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Past Directors

Mark Abbott

Mark Abbott


Mark Abbott was the tenth President and Director of Woods Hole Oceanographic Institution and is presently on sabbatical. He received a BS in Conservation of Natural Resources from the University of California, Berkeley and a PhD in Ecology from UC Davis. His research focuses on the interaction of biological and physical processes in the ocean and relies on remote sensing and field observations. He advocated the inclusion of chlorophyll fluorescence bands in MODIS (the Moderate Resolution Imaging Spectroradiometer on NASA’s EOS Terra and Aqua satellites) and developed next-generation ocean primary productivity algorithms that used chlorophyll fluorescence data to estimate the physiological health of upper ocean phytoplankton. He deployed a wide variety of ocean color sensors in the upper ocean, including moored arrays at the Polar Front in the Southern Ocean and ocean drifters in the California Current as well as the Polar Front. Dr. Abbott has also advised the Office of Naval Research and the National Science Foundation on issues regarding advanced computer technology and oceanography. He is the principal investigator on a grant from the Gordon and Betty Moore Foundation, formulating a new vision for the design, development and deployment of ocean sensors.

He is a member of the National Academics of Science, Engineering, and Medicine’s Ocean Studies Board and has served as chair of the Committee on Earth Science and Applications from Space, and member of the Committee on Future Directions for NSF Advanced Computing Infrastructure to Support US Science. He was a member of the National Science Board and served as president of The Oceanography Society. In 2011, he received the Jim Gray eScience Award from Microsoft Research.

Susan Avery

Susan K. Avery


Susan K. Avery was the ninth director in the institution’s 78-year history, and the first woman to hold the position. She brought extensive experience as a leader of scientific institutions, including the University of Colorado at Boulder (UCB), where she was a member of the faculty beginning in 1982 and where she held interim positions as vice chancellor for research and dean of the graduate school, as well as provost and executive vice chancellor for academic affairs. Avery combined her position as president and director with her background in atmospheric science to underscore the importance of ocean-atmosphere interactions in understanding the planet as a complex, interrelated system. She earned a bachelor's degree in physics from Michigan State University in 1972, a master's in physics from the University of Illinois in 1974, and a doctorate in atmospheric science from the University of Illinois in 1978.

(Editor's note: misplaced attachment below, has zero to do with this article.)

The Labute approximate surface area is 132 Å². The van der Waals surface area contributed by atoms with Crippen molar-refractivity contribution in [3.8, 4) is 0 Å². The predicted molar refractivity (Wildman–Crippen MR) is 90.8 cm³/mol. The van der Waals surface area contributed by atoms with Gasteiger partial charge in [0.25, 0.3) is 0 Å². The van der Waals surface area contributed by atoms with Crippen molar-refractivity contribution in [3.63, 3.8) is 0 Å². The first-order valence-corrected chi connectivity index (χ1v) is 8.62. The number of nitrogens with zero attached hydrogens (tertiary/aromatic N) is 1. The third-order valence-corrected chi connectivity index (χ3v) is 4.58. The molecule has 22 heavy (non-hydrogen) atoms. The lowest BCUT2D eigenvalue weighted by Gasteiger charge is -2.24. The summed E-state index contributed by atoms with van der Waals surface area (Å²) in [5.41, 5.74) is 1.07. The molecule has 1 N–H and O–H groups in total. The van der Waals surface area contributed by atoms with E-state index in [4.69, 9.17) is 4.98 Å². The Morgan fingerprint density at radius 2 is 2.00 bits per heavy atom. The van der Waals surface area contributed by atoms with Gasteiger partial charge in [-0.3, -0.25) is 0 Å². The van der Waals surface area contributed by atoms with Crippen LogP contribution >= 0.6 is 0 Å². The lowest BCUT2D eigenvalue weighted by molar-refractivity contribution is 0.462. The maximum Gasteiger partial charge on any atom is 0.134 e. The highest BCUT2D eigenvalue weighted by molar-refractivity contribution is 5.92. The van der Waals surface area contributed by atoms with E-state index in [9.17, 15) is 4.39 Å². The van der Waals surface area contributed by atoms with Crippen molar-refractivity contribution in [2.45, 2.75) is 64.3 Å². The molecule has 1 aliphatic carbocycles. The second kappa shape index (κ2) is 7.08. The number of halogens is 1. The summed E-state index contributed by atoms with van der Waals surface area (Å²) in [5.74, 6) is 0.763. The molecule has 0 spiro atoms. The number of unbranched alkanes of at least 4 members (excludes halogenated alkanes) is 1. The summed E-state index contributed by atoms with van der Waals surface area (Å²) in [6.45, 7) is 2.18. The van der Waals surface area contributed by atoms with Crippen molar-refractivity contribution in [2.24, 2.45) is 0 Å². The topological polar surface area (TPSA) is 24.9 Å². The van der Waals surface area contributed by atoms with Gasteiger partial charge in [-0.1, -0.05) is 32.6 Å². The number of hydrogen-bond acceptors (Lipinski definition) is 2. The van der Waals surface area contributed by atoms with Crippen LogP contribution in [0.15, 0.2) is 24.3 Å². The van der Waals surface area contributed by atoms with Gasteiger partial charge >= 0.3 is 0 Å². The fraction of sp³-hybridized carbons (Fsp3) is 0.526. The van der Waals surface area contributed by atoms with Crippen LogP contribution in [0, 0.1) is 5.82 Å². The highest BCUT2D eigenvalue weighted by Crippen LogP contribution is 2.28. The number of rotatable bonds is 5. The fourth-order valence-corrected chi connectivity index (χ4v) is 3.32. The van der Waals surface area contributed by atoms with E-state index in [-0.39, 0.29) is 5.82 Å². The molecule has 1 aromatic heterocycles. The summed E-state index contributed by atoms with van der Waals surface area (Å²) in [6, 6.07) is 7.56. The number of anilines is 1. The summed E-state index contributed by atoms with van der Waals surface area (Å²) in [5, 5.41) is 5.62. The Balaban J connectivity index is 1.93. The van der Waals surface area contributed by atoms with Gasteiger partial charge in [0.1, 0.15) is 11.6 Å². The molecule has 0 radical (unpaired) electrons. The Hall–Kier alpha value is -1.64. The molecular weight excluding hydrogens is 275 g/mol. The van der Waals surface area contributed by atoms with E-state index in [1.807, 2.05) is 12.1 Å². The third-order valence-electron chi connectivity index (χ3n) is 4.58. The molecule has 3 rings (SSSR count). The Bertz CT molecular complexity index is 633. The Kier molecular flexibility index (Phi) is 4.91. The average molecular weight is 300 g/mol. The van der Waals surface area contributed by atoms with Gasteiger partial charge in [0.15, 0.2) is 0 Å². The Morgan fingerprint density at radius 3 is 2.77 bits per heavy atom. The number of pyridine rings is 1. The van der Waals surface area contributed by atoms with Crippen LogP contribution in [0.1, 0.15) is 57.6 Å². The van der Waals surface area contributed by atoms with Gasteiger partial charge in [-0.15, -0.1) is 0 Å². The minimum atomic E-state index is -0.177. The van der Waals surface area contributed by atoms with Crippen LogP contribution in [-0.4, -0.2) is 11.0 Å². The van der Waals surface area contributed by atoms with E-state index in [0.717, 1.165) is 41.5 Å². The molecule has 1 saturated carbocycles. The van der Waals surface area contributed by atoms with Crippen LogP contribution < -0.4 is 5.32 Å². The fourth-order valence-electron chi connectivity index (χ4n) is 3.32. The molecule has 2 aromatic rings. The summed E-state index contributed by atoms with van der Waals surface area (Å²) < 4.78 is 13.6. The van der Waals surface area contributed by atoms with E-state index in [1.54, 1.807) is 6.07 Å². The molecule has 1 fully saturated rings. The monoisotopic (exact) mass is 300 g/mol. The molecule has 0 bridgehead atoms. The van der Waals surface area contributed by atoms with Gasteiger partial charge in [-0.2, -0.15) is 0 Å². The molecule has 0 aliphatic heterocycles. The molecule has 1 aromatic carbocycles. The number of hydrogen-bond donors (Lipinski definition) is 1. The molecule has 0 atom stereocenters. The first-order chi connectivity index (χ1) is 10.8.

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James R. Luyten


Jim Luyten was appointed acting president and director of WHOI in June 2006. He was the institution's director of research from 1994-2006. He is a senior scientist in the Physical Oceanography Department, of which he served as chair from 1990-1994. Luyten came to the Institution in 1968 as a summer fellow in geophysical fluid dynamics and later joined the staff as an assistant scientist in 1971. His areas of research include the observation and modeling of ocean currents, particularly the general circulation of the North Atlantic, the Gulf Stream, and equatorial current systems.